Second, it misses that access itself has a more complex relationship with experience. Access shapes experience because as Dr Michael Heron has very astutely observed games must be intentionally inaccessible in some way to be a game. While we want to eliminate inaccessibilities that do not contribute to the game (or can’t be removed without affecting experience unacceptably), all games involve some obstacle to achieve an objective or they aren’t games. And access itself is not a passive process in which players merely have another perspective. Rather, players are engaged in an active process of discovery that contributes to a circular development of further experience. This is why, my model is ultimately cyclical.

How to read the diagram

Where possible, I’ve tried to use standard flowchart practice. But for those not familiar with such conventions (and to cover any disparities) this is what each component means. I have also included some explanatory notes on definitions:

  • The borders of three worlds have dotted lines around to show where specific components sit
  • The ‘components’ themselves are shown as two types:
    • the starting/ending points of design and player outcomes (as per process chart convention) as rounded ‘terminator’ boxes
    • The intermediate components through which the designer can reach the player (and vice-versa) as square ‘process’ boxes
  • Black lines which show how components contribute to experience from the designer’s world
  • Blue lines which show how components are reached from the world of the player as they discover the game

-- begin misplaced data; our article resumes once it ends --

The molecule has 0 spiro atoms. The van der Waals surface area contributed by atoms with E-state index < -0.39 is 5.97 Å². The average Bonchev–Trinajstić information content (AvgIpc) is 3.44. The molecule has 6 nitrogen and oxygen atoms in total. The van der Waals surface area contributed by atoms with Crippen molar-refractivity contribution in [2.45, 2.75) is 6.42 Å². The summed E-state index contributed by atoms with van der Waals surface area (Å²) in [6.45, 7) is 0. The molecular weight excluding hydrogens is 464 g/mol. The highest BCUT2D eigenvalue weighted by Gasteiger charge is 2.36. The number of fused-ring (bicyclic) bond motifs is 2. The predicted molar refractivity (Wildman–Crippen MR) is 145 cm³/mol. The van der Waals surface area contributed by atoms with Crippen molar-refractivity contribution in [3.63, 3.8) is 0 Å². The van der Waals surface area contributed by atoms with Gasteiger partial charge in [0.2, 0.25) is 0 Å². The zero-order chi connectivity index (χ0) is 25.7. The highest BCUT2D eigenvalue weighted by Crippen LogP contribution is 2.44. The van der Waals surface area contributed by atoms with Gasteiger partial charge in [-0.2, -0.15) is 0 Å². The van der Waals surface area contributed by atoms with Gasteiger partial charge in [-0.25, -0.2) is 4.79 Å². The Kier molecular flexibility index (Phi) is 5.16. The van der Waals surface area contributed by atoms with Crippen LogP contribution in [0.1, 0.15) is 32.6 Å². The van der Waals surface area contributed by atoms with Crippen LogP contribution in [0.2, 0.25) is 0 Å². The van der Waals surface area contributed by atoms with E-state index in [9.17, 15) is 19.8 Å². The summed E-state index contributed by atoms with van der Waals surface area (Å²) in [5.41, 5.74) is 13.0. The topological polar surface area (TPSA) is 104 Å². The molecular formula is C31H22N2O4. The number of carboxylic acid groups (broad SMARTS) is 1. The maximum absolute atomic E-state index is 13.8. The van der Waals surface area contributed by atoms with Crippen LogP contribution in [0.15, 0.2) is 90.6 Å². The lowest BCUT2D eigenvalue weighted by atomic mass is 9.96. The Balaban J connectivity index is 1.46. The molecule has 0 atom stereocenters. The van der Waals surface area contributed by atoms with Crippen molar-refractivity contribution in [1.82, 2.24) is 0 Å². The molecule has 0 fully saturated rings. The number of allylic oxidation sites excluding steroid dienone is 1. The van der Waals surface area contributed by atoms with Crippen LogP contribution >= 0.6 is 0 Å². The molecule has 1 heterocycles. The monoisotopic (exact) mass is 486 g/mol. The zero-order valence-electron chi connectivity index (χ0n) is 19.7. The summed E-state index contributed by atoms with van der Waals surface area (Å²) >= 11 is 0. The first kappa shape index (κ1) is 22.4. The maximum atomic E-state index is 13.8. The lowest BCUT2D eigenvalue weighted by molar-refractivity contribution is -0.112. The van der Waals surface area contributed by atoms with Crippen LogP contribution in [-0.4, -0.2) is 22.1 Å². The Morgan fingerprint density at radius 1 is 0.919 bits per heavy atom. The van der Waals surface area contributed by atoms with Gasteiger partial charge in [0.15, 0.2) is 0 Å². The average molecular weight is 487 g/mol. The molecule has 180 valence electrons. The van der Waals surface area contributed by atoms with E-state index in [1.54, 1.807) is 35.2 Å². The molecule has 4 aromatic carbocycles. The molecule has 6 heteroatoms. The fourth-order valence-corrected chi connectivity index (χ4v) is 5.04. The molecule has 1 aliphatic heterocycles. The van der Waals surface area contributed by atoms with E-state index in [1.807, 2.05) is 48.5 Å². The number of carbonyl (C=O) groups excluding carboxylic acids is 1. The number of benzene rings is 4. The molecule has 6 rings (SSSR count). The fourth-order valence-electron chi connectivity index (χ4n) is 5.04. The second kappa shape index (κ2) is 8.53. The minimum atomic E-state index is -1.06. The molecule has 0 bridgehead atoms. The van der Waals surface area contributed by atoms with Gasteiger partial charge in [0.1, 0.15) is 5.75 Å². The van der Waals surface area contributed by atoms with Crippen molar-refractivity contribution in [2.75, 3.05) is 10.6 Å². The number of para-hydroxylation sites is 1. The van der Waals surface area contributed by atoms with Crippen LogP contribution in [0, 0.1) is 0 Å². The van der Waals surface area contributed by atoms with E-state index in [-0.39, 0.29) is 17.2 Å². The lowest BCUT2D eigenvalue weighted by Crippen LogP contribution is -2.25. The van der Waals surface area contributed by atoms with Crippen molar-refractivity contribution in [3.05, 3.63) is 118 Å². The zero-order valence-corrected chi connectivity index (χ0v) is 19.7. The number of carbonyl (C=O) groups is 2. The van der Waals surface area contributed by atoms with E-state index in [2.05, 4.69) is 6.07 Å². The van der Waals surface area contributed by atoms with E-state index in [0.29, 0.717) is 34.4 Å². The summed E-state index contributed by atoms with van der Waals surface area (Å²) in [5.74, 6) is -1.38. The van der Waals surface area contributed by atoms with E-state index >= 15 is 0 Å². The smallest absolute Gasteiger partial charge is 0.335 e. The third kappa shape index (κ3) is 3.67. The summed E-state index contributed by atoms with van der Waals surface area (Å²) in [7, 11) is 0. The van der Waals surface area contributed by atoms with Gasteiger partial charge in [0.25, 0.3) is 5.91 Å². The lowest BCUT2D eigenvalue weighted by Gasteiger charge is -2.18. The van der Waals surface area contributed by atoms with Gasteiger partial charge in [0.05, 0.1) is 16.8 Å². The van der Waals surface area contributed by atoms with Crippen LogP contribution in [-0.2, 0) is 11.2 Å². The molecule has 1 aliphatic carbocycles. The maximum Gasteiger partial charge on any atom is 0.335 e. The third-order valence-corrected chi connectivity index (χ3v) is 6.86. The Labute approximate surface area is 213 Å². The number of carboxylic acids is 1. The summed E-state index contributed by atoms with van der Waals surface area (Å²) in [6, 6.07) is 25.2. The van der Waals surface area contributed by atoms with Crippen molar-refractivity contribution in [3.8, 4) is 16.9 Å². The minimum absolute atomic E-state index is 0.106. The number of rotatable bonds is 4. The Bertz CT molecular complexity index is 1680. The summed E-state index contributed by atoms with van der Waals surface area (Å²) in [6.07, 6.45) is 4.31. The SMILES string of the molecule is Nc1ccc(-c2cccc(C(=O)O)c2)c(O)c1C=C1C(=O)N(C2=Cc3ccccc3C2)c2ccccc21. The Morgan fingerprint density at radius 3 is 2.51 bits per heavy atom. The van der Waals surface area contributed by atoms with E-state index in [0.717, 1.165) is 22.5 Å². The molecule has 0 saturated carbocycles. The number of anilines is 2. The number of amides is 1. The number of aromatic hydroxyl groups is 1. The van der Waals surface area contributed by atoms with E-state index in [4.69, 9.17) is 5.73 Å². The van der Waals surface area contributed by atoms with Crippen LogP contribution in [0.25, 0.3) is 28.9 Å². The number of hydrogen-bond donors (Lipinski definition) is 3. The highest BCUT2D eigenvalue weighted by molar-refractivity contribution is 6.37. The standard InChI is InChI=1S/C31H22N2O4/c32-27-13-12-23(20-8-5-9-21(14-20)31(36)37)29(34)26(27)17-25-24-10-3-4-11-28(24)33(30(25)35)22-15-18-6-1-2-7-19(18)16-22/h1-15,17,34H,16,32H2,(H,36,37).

• Verbs on each line describe the primary effect a component is having / should theoretically have on the next component
  • An extra path (dotted line) shows the way in which player world reaches back into the design process. I included this because I think it’s good to acknowledge how this loop works if the model is to be used as a tool for designers/developers
  • “Strategy” is used in the broadest sense of the term to mean the formulation of practical approaches by the players to consciously fulfil the game’s objective
  • Designer/Developer wouldn’t necessarily (or even mostly) be the same person, but is trying to capture the idea of the whole production team, not just the the abstract elements often considered as “game design”.

Limitations and final thoughts

The model I’ve presented here is, no doubt, absolutely full of holes. It still represents a massive simplification of what is going on under-the-hood of a tabletop game.

We can take rulebooks themselves (the most common type of rules documentation) as a clear example of this. In the model, experience flows one way from the game’s documentation. But when reading a rulebook, you often have to return to it a few times to understand crucial mechanics as it develops. That itself is another cycle of learning which I could have illustrated more directly in the diagram.

What I have tried to do though is, for the benefit of abstraction, keep it to the most important connections. The example of the rulebook also serves to illustrate why I haven’t included several other clearly relevant component relationships. I would argue that, given the rulebook is generally less useful after the first game, it’s main value is as an input to access that, which in turn contributes to a discovery of rules as intended (the mechanics). After all, the rulebook isn’t really interesting for itself. And what a rulebook actually is, is just designer’s description of their own mechanics, rather than the mechanics themselves. The distance between those things is very well illustrated by bad rulebooks.

I would also have liked to include a lot more in the way of a formal treatment on how players learn. Learning in general is a subject area where there is a vast amount more material that can be mined for insights.

Across the board, there’s doubtless a lot that can be improved. What would you change?